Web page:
Not a lot of people are aware of the challenges women face regarding arthritis. Not only are more women diagnosed with arthritis than men, but women also often experience worse pain –ache in different joints. And they are far more vulnerable to rheumatoid arthritis, one of the most debilitating forms of the condition. World Arthritis Day is a global awareness day held every year on 12th October. So, learn more about this condition and ways to stop it from progressing.
TC46 connected Director of Orthopaedics & Joint Replacement Surgery Dr Kaushal Malhan, Fortis Hospital, Mumbai to shed some light on this condition. Here he talks about the kind of arthritis problems women face, along with treatment options and lifestyle changes that can help.
1. Arthritis is inflammation in the joints
Simply put, arthritis is inflammation in the joints. This can happen due to injury, infection, wear and tear from ageing, as is commonly seen in Osteoarthritis (OA) in older people. Factors such as abnormal biomechanical stresses cause damage like Osteoarthritis at a younger age and autoimmune conditions causing inflammatory joint damage, for example, Rheumatoid Arthritis (RA). Arthritis can therefore occur in all age groups depending on what causes it. Common risk factors of getting arthritis include family history, age, sex (women are more prone to the disease, especially in old age), previous injuries in the joint, and obesity.
2. Common causes of female arthritis
Some physical factors may contribute to women suffering more Osteoarthritis than men. This may be partly due to a difference in the biomechanical forces on the eroded joints in women. Women’s ligaments and tendons are more elastic, leading to asymmetric joint reaction forces. Women also have wider hips, which affect the alignment of the knees in a way that leaves them more vulnerable to certain types of pressure wear, translating to more damage and pain. Women who go through menopause often gain weight and increased stress on the joints.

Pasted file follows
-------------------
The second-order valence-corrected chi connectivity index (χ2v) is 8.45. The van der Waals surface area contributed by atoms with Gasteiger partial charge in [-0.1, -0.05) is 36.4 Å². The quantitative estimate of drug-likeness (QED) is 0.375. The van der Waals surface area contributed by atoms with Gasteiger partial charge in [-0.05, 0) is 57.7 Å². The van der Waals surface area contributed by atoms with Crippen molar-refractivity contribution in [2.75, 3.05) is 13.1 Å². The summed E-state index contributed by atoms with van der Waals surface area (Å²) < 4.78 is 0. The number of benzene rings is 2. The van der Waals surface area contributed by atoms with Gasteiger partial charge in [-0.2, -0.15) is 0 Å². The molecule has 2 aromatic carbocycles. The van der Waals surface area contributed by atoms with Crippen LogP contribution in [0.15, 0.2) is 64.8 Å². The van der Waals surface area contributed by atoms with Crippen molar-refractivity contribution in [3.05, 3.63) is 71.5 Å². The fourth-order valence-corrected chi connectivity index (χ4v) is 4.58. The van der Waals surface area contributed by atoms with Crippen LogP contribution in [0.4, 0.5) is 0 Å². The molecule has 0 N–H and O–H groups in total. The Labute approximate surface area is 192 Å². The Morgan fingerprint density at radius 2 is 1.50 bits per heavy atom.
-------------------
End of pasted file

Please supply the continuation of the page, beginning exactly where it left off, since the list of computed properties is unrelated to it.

3. Osteoarthritis and Rheumatoid Arthritis are most common in women
The two common types of arthritis are – Osteoarthritis and Rheumatoid Arthritis (RA). Women get more Arthritis than men, making them more vulnerable to the disease and often experience worse pain. Rheumatoid Arthritis can strike anyone irrespective of age and gender. Rheumatoid Arthritis is an autoimmune disorder that occurs when your immune system mistakenly attacks the body’s tissues. It damages the lining of joints and causes painful swelling that can eventually cause bone erosion, destruction, and joint deformity.
4. Symptoms of arthritis in women
Symptoms of Arthritis will vary depending on which type it is.
- For Osteoarthritis, which commonly affects the knees, patients present painful swollen joints, deformities, inability to walk and often instability.
- Rheumatoid Arthritis presents with tender, warm, swollen joints, and severe morning stiffness, usually affects multiple joints symmetrically, with gradual destruction, deformities and instability. Many patients with Rheumatoid Arthritis also experience symptoms that don’t involve the joints. It can affect non-joint structures as well.
5. Osteoarthritis is the most common type of arthritis in women
Overall, Osteoarthritis is the most common type of Arthritis in women—three times as many women as men get Rheumatoid arthritis. Also, women tend to be younger when they get Rheumatoid arthritis.
It is probably more common in women because:
- It is thought that the female immune system is more robust and more reactive. Hence, women get autoimmune diseases in far greater numbers than men
- It appears that hormones affect RA risks and flares. Estrogen and Progesterone levels frequently change due to menstruation, pregnancy, and even menopause. These changes may affect the level of some proteins in the blood, raising the risk of inflammation. This, in turn, increases the possibility of the disease in women.
- Many women with RA who get pregnant experience fewer or no symptoms, only to find that they reappear after the baby is born. And breastfeeding lowers the risk of developing RA; a woman who has breastfed for two years reduces the chance of ever getting the condition by half
- Genetic risk factors could also lead to more prevalence of the disease in women. Genes specific to the X chromosome are among newly identified genes linked to RA. Women have two X chromosomes, while men have one X and one Y chromosome. This could help explain why women are more likely than men to develop the disease